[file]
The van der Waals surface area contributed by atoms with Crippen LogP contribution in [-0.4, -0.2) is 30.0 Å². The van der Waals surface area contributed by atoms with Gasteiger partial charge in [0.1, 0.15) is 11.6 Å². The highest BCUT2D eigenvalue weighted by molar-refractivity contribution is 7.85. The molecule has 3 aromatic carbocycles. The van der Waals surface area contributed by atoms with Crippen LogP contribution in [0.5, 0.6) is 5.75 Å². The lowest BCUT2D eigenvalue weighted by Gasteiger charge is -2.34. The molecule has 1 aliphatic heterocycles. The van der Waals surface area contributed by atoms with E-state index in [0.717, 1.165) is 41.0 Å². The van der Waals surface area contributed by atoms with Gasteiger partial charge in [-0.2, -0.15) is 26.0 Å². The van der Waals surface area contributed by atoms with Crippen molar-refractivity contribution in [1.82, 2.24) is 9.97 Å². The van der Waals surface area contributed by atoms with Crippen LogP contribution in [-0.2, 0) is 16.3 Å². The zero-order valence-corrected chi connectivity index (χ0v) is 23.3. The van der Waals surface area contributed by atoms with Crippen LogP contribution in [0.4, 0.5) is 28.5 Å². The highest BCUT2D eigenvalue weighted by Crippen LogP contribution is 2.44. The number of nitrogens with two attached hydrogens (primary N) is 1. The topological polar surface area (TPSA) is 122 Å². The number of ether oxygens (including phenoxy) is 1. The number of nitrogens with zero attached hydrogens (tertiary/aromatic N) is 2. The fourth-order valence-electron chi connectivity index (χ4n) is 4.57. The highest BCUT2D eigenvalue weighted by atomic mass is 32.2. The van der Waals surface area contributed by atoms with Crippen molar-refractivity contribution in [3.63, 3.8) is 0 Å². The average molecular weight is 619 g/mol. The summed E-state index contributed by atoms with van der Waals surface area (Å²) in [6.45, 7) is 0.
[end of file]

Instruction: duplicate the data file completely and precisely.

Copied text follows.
The van der Waals surface area contributed by atoms with Crippen LogP contribution in [-0.4, -0.2) is 30.0 Å². The van der Waals surface area contributed by atoms with Gasteiger partial charge in [0.1, 0.15) is 11.6 Å². The highest BCUT2D eigenvalue weighted by molar-refractivity contribution is 7.85. The molecule has 3 aromatic carbocycles. The van der Waals surface area contributed by atoms with Crippen LogP contribution in [0.5, 0.6) is 5.75 Å². The lowest BCUT2D eigenvalue weighted by Gasteiger charge is -2.34. The molecule has 1 aliphatic heterocycles. The van der Waals surface area contributed by atoms with E-state index in [0.717, 1.165) is 41.0 Å². The van der Waals surface area contributed by atoms with Gasteiger partial charge in [-0.2, -0.15) is 26.0 Å². The van der Waals surface area contributed by atoms with Crippen molar-refractivity contribution in [1.82, 2.24) is 9.97 Å². The van der Waals surface area contributed by atoms with Crippen LogP contribution in [-0.2, 0) is 16.3 Å². The zero-order valence-corrected chi connectivity index (χ0v) is 23.3. The van der Waals surface area contributed by atoms with Crippen LogP contribution in [0.4, 0.5) is 28.5 Å². The highest BCUT2D eigenvalue weighted by Crippen LogP contribution is 2.44. The number of nitrogens with two attached hydrogens (primary N) is 1. The topological polar surface area (TPSA) is 122 Å². The number of ether oxygens (including phenoxy) is 1. The number of nitrogens with zero attached hydrogens (tertiary/aromatic N) is 2. The fourth-order valence-electron chi connectivity index (χ4n) is 4.57. The highest BCUT2D eigenvalue weighted by atomic mass is 32.2. The van der Waals surface area contributed by atoms with Crippen molar-refractivity contribution in [3.63, 3.8) is 0 Å². The average molecular weight is 619 g/mol. The summed E-state index contributed by atoms with van der Waals surface area (Å²) in [6.45, 7) is 0.